The first female US President Sally Sheridan is shot dead by a sniper during her Veterans Day speech. Her assassin narrowly escapes the scene with his life, national security hot on his ... See full summary »
A seasoned senior enlisted special operations (spec ops) United States Marine is wounded during combat operations in Iraq. He is retired from the Marine Corps and visits a friend on a ranch... See full summary »
XIII: The Series is an English-language Franco-Canadian TV series that premiered in April 2011 in France and Canada. It is based on the Belgian graphic novel series created by Jean Van ... See full summary »
While in a retrieve operation of a virus in Berlin, the Covert One agent Rachel Russell is double-crossed by two dirty agents; she kills them and escapes, trying to find a hiding place and ... See full summary »
David L. Murphy,
Joel Clark Ackerman
The first female US President Sally Sheridan is shot dead by a sniper during her Veterans Day speech. Her assassin narrowly escapes the scene with his life, national security hot on his heels - or so it seems. Three months later, an elderly couple discover the body of a wounded man in a tree, wearing a parachute. The young man (Dorff) cannot remember the slightest thing about his own identity. The only clue is a tattoo on his neck, "XIII". Meanwhile, in the Whitehouse, government intelligence is still conducting the search for the President's killer. With the elections just weeks away, a confirmed suspect could swing the vote for the administration. Hours after XIII's location is picked up by covert intelligence, elite special ops forces are swarming the couple's house in Cape Fear. Running on adrenaline and instinct, XIII tactically takes out the soldiers one by one. On the run, clinging to one desperate clue after another, XIII begins to piece back his life, fragments of his memory ... Written by
The name Deacon appears once in each episode, first in the name Roger Deacon, a witness in a police report in episode 1, and then in episode 2 as "Deacon Chemical", one of co-conspirator Jasper Winthrow's companies. Deacon Frost was the name of Stephen Dorff's character from the movie Blade (1998), which is arguably his most well-known role. See more »
The scrolling news ticker at the bottom of scenes showing TV coverage of events is always the same 2 stories, no matter what day or time of the broadcast. See more »
The quality of this should be expected. For a TV mini-series, it's not terrible, but it's not that great either.
The Jason Bourne comparisons are warranted, as we open with an event, and then a trained assassin is found with no knowledge of who he is, or how he got to where he was dumped.
Then follows a bunch of action, a lot of discovery, and some pretty unbelievable set ups & sequences.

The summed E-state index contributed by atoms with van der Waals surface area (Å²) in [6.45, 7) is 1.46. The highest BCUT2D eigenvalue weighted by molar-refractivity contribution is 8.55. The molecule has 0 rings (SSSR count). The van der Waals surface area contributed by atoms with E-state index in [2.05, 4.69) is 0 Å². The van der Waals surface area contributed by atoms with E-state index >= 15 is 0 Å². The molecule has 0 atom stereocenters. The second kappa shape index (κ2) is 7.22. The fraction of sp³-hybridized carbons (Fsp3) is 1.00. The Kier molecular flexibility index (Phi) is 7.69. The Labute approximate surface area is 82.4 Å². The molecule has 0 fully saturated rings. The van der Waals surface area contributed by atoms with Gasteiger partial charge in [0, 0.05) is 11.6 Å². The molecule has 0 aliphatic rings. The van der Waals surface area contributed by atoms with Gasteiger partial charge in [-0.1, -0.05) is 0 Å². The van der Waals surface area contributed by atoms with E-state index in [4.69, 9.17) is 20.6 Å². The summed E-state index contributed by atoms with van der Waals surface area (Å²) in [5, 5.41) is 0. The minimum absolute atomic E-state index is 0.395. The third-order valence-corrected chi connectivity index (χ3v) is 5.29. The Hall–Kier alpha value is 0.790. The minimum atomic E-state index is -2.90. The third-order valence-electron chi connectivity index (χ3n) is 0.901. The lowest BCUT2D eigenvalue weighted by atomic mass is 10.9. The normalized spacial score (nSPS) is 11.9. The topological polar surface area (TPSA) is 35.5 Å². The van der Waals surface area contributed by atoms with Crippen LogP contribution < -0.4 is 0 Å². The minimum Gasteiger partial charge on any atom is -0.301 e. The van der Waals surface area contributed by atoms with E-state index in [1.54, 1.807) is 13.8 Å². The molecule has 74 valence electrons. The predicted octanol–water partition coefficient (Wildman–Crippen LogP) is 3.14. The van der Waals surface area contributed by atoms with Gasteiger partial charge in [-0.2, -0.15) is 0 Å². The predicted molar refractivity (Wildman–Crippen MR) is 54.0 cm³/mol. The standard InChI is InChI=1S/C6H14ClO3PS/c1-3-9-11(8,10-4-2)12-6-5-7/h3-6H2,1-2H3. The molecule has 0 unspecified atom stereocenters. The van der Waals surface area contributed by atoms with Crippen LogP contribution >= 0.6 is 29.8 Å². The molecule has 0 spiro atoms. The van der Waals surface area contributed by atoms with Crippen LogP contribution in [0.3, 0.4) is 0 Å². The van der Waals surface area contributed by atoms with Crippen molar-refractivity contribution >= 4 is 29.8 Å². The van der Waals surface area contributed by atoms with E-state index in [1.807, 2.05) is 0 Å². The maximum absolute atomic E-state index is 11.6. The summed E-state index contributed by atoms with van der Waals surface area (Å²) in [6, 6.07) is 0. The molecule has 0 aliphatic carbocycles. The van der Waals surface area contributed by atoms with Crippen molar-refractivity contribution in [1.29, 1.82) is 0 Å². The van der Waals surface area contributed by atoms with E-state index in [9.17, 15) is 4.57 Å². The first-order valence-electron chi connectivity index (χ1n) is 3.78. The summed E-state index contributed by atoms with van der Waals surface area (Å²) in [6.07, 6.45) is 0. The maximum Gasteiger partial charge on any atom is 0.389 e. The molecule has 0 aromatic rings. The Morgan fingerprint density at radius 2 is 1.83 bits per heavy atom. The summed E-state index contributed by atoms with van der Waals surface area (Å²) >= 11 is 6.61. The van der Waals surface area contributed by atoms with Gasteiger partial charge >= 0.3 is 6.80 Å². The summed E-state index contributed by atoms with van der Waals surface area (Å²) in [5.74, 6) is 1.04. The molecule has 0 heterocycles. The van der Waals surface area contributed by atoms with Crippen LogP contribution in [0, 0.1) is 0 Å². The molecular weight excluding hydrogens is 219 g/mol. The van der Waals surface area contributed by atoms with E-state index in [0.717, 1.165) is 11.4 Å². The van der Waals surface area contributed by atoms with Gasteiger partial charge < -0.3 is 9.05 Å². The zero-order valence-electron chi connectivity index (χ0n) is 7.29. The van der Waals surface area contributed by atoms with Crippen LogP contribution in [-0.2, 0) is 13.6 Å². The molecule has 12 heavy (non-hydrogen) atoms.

I'm just amazed at how bad Stephen Dorff is as an actor. I really enjoyed him in Blade, and I liked him in a few other movies that I saw after that. In this, he's just plain bad. He says all of his lines in a strained manner, as if he's trying to show that he's just a general bad ass. I couldn't grasp why he was trying so hard to prove that he's a tough guy. If you want to compare Bourne to this, Damon plays Bourne with restraint. He doesn't need to prove he's a bad ass by speaking. His actions do that. Dorff shows no remorse for anything he does. In this type of movie, we have to believe that Dorff's character wants to really find out what happened to him, but because of the way he delivers his lines, it's almost as if he doesn't really care, he just wants to kill anyone involved in putting him in these situations.
I had to remind myself continually that this is a made for TV mini-series, which is credit to the cinematographer, and the director. Most of the action sequences are pretty intense, and not campy. The hand to hand combat scenes are especially crisp, and were a highlight for me.
There were still many sequences of events that were just terrible, and didn't fit any sort of realistic time line, Dorff recovers from major injuries in record time, people travel massive distances in 30 minutes as if they were telaported there. Again, it's TV so I can suspend my disbelief a little for these types of things.
One major plus is Catrina Murino as Sam. She is GORGEOUS and worth watching. I couldn't take my eyes off her every time she was on the screen. I wish they would have done more with her character, and I really hope to see more of her in upcoming movies. Her acting was also very believable, even though there's no way someone that good looking just lives in New York as a resident, and isn't a model or celebrity. I remember her from Casino Royale, and she did well there also.
Val Kilmer also does a pretty good job in his role. He's more of a complimentary player in this movie. He's generally ominous as the bad commander, and it's a pretty believable turn.
If you have nothing better to do but watch a fun little mini-series, I would say go for it, but I can't recommend you go out of your way to find this thing, as there's nothing special to report.
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